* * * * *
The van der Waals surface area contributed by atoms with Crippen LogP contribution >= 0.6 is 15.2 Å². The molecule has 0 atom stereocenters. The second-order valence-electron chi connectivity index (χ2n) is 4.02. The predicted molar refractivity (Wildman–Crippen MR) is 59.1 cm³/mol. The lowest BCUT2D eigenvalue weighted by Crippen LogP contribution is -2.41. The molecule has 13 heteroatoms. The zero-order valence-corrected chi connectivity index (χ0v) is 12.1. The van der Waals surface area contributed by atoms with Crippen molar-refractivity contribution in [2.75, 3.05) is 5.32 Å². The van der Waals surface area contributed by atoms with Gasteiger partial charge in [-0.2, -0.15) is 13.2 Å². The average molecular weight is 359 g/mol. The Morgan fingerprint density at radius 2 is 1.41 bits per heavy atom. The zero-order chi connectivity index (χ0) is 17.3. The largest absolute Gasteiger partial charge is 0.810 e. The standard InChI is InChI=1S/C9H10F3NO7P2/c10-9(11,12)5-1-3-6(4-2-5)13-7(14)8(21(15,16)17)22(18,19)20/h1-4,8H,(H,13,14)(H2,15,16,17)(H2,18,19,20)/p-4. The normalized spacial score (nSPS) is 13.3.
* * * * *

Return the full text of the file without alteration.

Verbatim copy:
The van der Waals surface area contributed by atoms with Crippen LogP contribution >= 0.6 is 15.2 Å². The molecule has 0 atom stereocenters. The second-order valence-electron chi connectivity index (χ2n) is 4.02. The predicted molar refractivity (Wildman–Crippen MR) is 59.1 cm³/mol. The lowest BCUT2D eigenvalue weighted by Crippen LogP contribution is -2.41. The molecule has 13 heteroatoms. The zero-order valence-corrected chi connectivity index (χ0v) is 12.1. The van der Waals surface area contributed by atoms with Crippen molar-refractivity contribution in [2.75, 3.05) is 5.32 Å². The van der Waals surface area contributed by atoms with Gasteiger partial charge in [-0.2, -0.15) is 13.2 Å². The average molecular weight is 359 g/mol. The Morgan fingerprint density at radius 2 is 1.41 bits per heavy atom. The zero-order chi connectivity index (χ0) is 17.3. The largest absolute Gasteiger partial charge is 0.810 e. The standard InChI is InChI=1S/C9H10F3NO7P2/c10-9(11,12)5-1-3-6(4-2-5)13-7(14)8(21(15,16)17)22(18,19)20/h1-4,8H,(H,13,14)(H2,15,16,17)(H2,18,19,20)/p-4. The normalized spacial score (nSPS) is 13.3.